Linda Hooper-Bùi — Linda Hooper-Bùi is an Associate Professor of Environmental Sciences at LSU who became intensely interested in coastal issues through research on fire ant flood survival strategies. She, along with undergraduate students she mentored, discovered that coastal fire ants have changed their behavior and physiology in response to sea-level rise. Since then, she has worked on disturbance ecology in the Gulf of Mexico responding to the BP drilling disaster and the recent Roseau cane dieback. Linda leads research on the effect of restoration practices on the Gulf plant and animal community and investigates impacts of climate ‘sloshings and forcings’ on coastal plants and animals. Another major effort is her work promoting persistence in STEM education in K-12 and creating mentoring networks in University STEM education in the United States. She is the director of LSU’s award-winning chapter of EnvironMentors, a mentored environmental science program for Scotlandville High School students.

 

James “Ed” Bodker — Ed Bodker grew up on the edge of the swamps and marshes just south of Ponchatoula. The grandson of a fur buyer, Ed first began loving and learning about the wetlands by listening to stories told when trappers showed up to sell their fur. By age nine, he was using a pirogue and wading in the swamps and marshes close to home.  Ed graduated with a degree in Biology from Southeastern Louisiana University and continued his studies in evolutionary theology, graduating with a M. div. from Colgate Rochester Theological Seminary. Environmental science became Ed’s chosen profession of work.  Serving as the Environmental Program Manager for the Louisiana Department of Transportation and Development, he managed the environmental evaluation laboratory until his retirement in 2006.  After retiring, Ed became an advocate for wetland preservation spending much of his time studying nutrient pollution. Ed is currently working with several environmental advocacy groups.

 

Byron Encalade — Byron Encalade is a native of East Pointe A-LA Hache, LA, a small fishing village in Plaquemines Parish, Louisiana.  A commercial fisherman himself, Byron is a firm and committed advocate for our coast. His whole-hearted dedication to a sustainable future for coastal lives and livelihoods is evidenced by his community involvement.  Byron is the president of the Louisiana Oysterman Association.  He is currently serving as Plaquemines Parish Constable, District 1, Ward 3.   He is a member of GO FISH, which advocates for sustainable fisheries along the Gulf Coast communities. Byron is also a voting board member on the Louisiana Oyster Task Force.   In 2016, he was recognized by President Barack Obama as a Champion of Change for Sustainable Seafood.  Byron has been engaged in harvesting and transporting seafood throughout the United States. He continues advocating for policies benefitting his community, the Gulf Coast, and the state of Louisiana.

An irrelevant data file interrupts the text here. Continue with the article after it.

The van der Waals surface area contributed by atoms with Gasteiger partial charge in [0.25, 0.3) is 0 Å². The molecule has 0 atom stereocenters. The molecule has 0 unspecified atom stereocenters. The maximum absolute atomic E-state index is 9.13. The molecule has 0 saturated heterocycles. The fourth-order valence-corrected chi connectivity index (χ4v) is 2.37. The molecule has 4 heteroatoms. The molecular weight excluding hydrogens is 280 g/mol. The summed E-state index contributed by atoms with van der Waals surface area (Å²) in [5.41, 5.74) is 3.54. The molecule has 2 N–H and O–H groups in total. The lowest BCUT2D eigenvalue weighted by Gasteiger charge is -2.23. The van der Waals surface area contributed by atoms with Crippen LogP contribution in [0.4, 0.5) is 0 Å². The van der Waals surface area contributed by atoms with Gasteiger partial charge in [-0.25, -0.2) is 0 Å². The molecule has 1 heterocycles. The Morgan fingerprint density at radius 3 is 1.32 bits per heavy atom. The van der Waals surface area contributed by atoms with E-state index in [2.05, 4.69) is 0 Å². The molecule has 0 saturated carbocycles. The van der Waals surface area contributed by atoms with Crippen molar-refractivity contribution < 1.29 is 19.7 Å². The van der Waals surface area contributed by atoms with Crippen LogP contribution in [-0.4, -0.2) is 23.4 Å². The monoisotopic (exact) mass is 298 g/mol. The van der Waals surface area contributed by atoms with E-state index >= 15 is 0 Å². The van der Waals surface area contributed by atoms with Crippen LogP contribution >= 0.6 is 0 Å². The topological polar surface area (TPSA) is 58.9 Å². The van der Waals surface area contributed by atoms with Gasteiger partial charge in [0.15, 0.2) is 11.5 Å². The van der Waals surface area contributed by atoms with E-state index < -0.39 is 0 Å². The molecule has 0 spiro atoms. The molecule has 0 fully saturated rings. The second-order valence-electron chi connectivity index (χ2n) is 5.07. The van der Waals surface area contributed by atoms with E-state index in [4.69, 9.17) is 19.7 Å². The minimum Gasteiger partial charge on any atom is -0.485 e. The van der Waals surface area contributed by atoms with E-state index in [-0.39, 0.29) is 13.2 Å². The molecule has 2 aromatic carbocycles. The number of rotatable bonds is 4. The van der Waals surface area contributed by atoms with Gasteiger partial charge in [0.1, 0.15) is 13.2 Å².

Volunteer of the Year — Pete Griffard

Pete started volunteering with CRCL in the spring of 2017 and attended five events through the end of 2018. From planting marsh grass in Freshwater Bayou to restoring dunes along the Cameron Shoreline to planting native trees in the Caernarvon outfall area and the Maurepas land bridge, Pete has volunteered at every type of habitat restoration event CRCL has to offer. At the coldest event of the season, Pete brought his son to help plant cypress, water tupelo, and red swamp maple trees in Lake Maurepas. Although the conditions were rough, the two stayed positive, worked hard, and helped CRCL plant 800 trees. The Sunset, LA (just north of Lafayette) resident has traveled over 1,300 miles to our various event locations to help our coast.

 

Friend of CRCL — Alex Beard

American painter and author Alex Beard is best known for his elaborate wildlife compositions created in his signature style of gesturalpainting, which he has coined “Abstract Naturalism.” Alex is inspired by the natural world around him and attempts to capture the beautiful way that animals move intrinsically in nature.  His love for the environment has led him and his charity, The Watering Hole Foundation, to partner with CRCL to raise funds for local coastal restoration initiatives.  Alex has donated the proceeds from two paintings to CRCL in recent years, and he’s hosted two gallery receptions to benefit CRCL. Alex’s studio is in the heart of New Orleans’ creative Magazine Street district. It is both the creative hub of his artistic practice and a successful enterprise. The studio is open to the public to encourage and foster interaction between the artist and his audience. Alex lives in New Orleans with his wife, two children, two dogs, a cat, and a mess of other critters at The Pink Elephant in the Garden District. 

Coalition to Restore Coastal Louisiana

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3801 Canal Street, Suite 400, New Orleans, LA 70119